“The temperature is going to rise in the next few weeks when candidates step out to do rallies,” Khan’s sister, Aleema, tells TIME. “There’s going to be anger on the streets.”

It’s no secret that Pakistan’s military kingmakers have thrown their support behind Sharif, which ultimately means he’s a shoo-in to return to power. But Khan’s enduring popularity means more heavy-handed tactics will be required. Despite all PTI’s headwinds, and extremely patchy governance record while in power, a Gallup opinion poll from December shows the imprisoned Khan’s approval ratings stand at 57%, compared to 52% for Sharif. PTI remains confident that they will win if allowed to compete in a fair fight.

“People, especially at the grassroot level, are very pro-Imran Khan,” says Yasmeen. “Even if he tells them to vote for a piece of furniture, it will be elected.”

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Pakistan's former Prime Minister Nawaz Sharif addresses his supporters in Lahore on Oct. 21, 2023.Aamir Qureshi—AFP/Getty Images

A big question is why the international community has been so muted in the face of such brazen irregularities—especially the U.S., which under the Joe Biden administration claims to have made democracy promotion a key foreign policy priority. The stakes are high; nuclear-armed Pakistan is drowning in $140 billion of external debt, while ordinary people are battling with Asia’s highest inflation, with food prices rising 38.5% year-on-year.

The truth is that Khan has few friends in the West after prioritizing relations with Russia and China. “From a Washington perspective, anyone would be better than Khan,” says Michael Kugelman, the director of the South Asia Institute at the Wilson Center in Washington, D.C.

Sharif, by contrast, is perceived as business-friendly and pro-America. Following the U.S. withdrawal from Afghanistan, Washington’s foreign policy priorities have shifted to China, Ukraine, and now Gaza. Yet the importance of a trusted partner in Islamabad was made plain this week following an Iranian airstrike on alleged Sunni militants in Pakistan territory that killed at least two children and threatens a further escalation of the violence already roiling the Middle East.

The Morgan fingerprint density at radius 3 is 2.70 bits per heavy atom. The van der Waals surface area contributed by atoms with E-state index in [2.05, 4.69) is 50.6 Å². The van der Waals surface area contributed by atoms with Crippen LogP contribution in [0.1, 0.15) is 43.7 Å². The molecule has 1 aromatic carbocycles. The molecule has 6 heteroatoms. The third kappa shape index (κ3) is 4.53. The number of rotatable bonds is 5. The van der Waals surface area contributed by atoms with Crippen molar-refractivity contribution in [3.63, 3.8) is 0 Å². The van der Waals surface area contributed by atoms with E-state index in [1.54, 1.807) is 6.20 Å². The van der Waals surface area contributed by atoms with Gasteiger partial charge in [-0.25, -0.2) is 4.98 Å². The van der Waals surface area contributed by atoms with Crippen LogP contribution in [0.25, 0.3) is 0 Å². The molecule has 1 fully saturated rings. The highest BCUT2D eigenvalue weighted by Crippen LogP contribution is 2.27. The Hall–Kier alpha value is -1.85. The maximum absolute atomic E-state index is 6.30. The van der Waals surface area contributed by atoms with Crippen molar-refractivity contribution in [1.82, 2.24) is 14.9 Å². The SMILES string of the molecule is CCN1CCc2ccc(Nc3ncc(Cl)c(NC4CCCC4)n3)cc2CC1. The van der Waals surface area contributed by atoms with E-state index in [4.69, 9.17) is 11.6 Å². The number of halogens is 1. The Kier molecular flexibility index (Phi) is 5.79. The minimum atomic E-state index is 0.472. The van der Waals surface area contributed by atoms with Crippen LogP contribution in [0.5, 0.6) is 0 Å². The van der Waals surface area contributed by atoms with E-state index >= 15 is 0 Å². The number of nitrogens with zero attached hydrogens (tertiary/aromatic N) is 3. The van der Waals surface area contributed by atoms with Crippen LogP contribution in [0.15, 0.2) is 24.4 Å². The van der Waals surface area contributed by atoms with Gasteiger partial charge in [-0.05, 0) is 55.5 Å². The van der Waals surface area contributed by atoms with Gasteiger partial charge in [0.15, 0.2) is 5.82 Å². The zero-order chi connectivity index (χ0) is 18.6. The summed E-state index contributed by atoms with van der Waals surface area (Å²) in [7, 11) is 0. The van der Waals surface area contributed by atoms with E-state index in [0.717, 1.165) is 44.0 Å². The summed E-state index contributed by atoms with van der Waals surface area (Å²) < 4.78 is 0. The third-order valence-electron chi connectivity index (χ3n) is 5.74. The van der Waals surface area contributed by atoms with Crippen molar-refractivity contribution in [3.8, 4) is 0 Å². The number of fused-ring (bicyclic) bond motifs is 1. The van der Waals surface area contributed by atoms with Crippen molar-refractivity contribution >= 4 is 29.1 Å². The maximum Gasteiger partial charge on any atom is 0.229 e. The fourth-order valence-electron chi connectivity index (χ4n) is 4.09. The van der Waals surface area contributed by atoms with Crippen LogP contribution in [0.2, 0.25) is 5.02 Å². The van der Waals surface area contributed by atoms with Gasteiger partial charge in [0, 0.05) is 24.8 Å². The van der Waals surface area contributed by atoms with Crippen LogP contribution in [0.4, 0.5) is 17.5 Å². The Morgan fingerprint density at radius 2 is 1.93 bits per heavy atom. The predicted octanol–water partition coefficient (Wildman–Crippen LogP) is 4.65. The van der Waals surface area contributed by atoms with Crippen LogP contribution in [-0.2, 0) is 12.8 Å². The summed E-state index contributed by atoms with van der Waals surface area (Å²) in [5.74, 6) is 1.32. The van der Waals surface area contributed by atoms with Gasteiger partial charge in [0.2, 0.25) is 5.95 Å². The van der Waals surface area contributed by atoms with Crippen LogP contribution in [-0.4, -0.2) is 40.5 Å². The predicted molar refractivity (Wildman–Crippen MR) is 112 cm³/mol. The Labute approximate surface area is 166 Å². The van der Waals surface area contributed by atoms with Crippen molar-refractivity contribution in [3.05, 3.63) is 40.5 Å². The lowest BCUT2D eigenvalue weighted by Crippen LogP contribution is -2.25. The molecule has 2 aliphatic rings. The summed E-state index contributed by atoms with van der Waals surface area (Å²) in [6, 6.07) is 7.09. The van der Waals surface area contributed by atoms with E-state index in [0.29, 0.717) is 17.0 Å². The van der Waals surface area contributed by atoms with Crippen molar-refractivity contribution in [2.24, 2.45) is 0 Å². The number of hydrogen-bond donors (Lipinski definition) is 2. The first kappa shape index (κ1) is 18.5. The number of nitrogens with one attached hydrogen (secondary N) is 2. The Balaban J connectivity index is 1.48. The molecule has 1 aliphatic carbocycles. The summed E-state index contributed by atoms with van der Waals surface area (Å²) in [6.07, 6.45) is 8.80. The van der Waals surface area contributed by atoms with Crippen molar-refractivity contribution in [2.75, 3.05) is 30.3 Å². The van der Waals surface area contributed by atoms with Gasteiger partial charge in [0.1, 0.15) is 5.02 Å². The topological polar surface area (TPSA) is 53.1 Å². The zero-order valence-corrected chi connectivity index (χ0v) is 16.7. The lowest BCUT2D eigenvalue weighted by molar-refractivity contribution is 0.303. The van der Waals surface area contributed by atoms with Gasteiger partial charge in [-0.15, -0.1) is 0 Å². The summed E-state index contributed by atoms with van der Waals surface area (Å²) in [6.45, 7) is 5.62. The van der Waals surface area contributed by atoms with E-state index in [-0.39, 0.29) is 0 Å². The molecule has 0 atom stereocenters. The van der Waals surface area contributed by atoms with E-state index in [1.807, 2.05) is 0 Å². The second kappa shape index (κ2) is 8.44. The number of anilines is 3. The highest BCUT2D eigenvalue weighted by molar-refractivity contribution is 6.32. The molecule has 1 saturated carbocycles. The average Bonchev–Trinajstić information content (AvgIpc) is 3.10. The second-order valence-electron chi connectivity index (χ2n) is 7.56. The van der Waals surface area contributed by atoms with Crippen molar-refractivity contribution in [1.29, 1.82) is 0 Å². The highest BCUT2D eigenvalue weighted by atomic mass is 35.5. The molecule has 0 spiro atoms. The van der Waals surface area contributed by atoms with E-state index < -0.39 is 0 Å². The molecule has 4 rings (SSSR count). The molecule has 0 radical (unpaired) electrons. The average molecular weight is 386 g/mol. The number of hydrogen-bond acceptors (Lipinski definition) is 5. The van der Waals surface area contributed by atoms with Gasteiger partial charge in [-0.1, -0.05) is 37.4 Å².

American priorities in Pakistan are keeping a lid on terrorism and stabilizing relations with arch-nemesis India—and Sharif has a better record on both. However, these priorities aren’t necessarily shared by Pakistan’s military overlords, who may be backing Sharif today but have engineered his ouster thrice in the past—once via a coup d’état. There remains “a lot of bad blood between Nawaz and the military,” says Kugelman, “even if he were to become the next Prime Minister, civil-military relations could take the same turn for the worse.”

After all, no Pakistan Prime Minister has ever completed a full term—and if Sharif gets back in, few would bet on him becoming the first at the fourth time of asking. It may be part of the reason why Khan has adopted a stoic disposition despite the deprivations of his prison cell. “He is cold in jail but quite happy,” says Aleema Khan. “He’s read so many books, maybe two to three every day, and he’s very content to have this retreat time—spiritually, mentally, and physically, he says he feels better.”

Perhaps content in the knowledge that, while February’s election may be beyond hope, in Pakistan you may be down, but you’re never truly out. And that’s all the more reason to keep fighting. “We shall be in the election,” says Hasan. “We’re not going to back off, we’re not going to walk away, we’re not going to forfeit even a single seat throughout the country.”

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Write to Charlie Campbell at charlie.campbell@time.com